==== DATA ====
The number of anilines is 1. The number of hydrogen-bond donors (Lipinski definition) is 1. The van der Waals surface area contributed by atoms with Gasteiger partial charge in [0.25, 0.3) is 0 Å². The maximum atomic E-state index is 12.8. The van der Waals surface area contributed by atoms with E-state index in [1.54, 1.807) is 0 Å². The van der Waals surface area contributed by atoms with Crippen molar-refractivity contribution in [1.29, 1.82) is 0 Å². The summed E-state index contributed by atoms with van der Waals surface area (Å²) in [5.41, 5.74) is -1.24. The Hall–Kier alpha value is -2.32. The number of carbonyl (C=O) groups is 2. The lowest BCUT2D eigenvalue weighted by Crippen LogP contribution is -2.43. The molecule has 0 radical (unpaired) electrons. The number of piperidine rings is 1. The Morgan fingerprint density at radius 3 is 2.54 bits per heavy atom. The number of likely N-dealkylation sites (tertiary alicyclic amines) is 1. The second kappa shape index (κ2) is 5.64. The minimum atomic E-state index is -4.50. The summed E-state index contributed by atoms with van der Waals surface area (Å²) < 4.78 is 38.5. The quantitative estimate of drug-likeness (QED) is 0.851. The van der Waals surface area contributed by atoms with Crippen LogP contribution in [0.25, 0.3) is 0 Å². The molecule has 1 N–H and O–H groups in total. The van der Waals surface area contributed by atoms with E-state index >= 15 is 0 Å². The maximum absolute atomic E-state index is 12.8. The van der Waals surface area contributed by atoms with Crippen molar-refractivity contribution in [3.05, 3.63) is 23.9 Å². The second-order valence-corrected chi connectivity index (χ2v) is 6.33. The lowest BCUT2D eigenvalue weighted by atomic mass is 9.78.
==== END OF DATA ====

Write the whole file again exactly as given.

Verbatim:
The number of anilines is 1. The number of hydrogen-bond donors (Lipinski definition) is 1. The van der Waals surface area contributed by atoms with Gasteiger partial charge in [0.25, 0.3) is 0 Å². The maximum atomic E-state index is 12.8. The van der Waals surface area contributed by atoms with E-state index in [1.54, 1.807) is 0 Å². The van der Waals surface area contributed by atoms with Crippen molar-refractivity contribution in [1.29, 1.82) is 0 Å². The summed E-state index contributed by atoms with van der Waals surface area (Å²) in [5.41, 5.74) is -1.24. The Hall–Kier alpha value is -2.32. The number of carbonyl (C=O) groups is 2. The lowest BCUT2D eigenvalue weighted by Crippen LogP contribution is -2.43. The molecule has 0 radical (unpaired) electrons. The number of piperidine rings is 1. The Morgan fingerprint density at radius 3 is 2.54 bits per heavy atom. The number of likely N-dealkylation sites (tertiary alicyclic amines) is 1. The second kappa shape index (κ2) is 5.64. The minimum atomic E-state index is -4.50. The summed E-state index contributed by atoms with van der Waals surface area (Å²) < 4.78 is 38.5. The quantitative estimate of drug-likeness (QED) is 0.851. The van der Waals surface area contributed by atoms with Crippen LogP contribution in [0.25, 0.3) is 0 Å². The molecule has 1 N–H and O–H groups in total. The van der Waals surface area contributed by atoms with E-state index >= 15 is 0 Å². The maximum absolute atomic E-state index is 12.8. The van der Waals surface area contributed by atoms with Crippen molar-refractivity contribution in [3.05, 3.63) is 23.9 Å². The second-order valence-corrected chi connectivity index (χ2v) is 6.33. The lowest BCUT2D eigenvalue weighted by atomic mass is 9.78.